Frogpond 33.3 • 2010

Museum of Haiku
Literature Award

Haiku & Senryu

Haiku Comics

Revelations Unedited

Essay 1 - Rebecca Lowry

Essay 2 - Haibun Titles




Book Review

From the Editors


Editors’ Note: The renga is an older form of Japanese linked poetry than the renku. For the HSA definition of the renku, go to the HSA Web. site <https://www.hsa-haiku.org/archives/HSA_Definitions_2004.html>. For a scholarly, but clear, discussion of how the renku evolved from the renga, read the chapter “Distinctive Features of Linked Poetry” in Miner, E., Japanese Linked Poetry, Princeton: Princeton University Press, 1979, pp. 140-159. As can be seen in this section, both forms are practiced today. Of interest to readers will be that the authors of “36 Renga” have shared the template they used.

The Yotsumono is a renku form proposed by the English poet, John Edmund Carley, who describes it as follows: <http://www.renkureckoner.co.uk/>:

The Yotsumono is a four verse sequence for two voices. Poets alternate. The verses may be understood as hokku, wakiku, daisan and ageku. There are no tonal or topical exclusions. Season and fixed topic choices may be governed by mainstream renku conven- tions, or largely independent of them. Equally the sequence may rely largely or wholly on mukigo, or none. In all cases uchikoshi no kirai (reversion to the last-but-one) and kannonbiraki (double doors) are avoided. In order to ensure that the work remains non- thematic all discussion of a poem’s meaning should be deferred until the piece is completed.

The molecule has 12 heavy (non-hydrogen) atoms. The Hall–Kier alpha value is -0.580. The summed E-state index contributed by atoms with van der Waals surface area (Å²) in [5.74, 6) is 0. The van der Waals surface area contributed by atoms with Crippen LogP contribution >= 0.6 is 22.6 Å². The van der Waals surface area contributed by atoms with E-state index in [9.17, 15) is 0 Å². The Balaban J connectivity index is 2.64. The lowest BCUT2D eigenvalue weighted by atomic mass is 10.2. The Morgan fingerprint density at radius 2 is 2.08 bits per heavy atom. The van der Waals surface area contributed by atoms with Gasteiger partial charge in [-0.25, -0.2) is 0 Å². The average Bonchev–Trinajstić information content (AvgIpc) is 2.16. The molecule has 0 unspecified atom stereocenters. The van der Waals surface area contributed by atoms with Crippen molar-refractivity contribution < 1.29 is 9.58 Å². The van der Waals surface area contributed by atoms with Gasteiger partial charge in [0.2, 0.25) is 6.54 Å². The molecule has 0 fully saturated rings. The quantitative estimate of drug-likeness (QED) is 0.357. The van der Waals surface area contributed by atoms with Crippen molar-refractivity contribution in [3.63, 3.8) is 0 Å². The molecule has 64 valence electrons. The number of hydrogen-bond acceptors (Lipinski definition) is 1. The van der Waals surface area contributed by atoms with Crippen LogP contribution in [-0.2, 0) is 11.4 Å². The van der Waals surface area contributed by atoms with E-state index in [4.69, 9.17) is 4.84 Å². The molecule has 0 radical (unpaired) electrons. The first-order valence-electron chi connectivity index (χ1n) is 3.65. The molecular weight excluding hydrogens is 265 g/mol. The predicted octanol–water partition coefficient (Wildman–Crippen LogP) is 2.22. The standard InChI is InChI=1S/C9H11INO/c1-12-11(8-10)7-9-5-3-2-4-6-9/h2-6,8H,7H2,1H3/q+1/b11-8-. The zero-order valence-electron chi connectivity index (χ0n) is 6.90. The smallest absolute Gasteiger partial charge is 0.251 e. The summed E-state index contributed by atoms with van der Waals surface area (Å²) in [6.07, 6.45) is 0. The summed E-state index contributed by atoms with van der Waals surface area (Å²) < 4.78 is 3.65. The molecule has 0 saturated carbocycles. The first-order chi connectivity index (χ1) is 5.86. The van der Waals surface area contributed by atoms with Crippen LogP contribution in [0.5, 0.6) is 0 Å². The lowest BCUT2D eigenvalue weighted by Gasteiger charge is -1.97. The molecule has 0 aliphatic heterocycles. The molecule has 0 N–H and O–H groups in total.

Pleiades at Dawn:
A Yotsumono Renku

by Karen Cesar, Arizona &
Kathy Earsman, Australia

                              we climb to where
                              the snow never melts—
                              Pleiades at dawn

                              meteors scratch the blackboard
                              of our summer sky

                              time whizzing by...
                              I ask myself, was I ever
                              really that young?

                              his pulse beneath
                              the shadow of the bone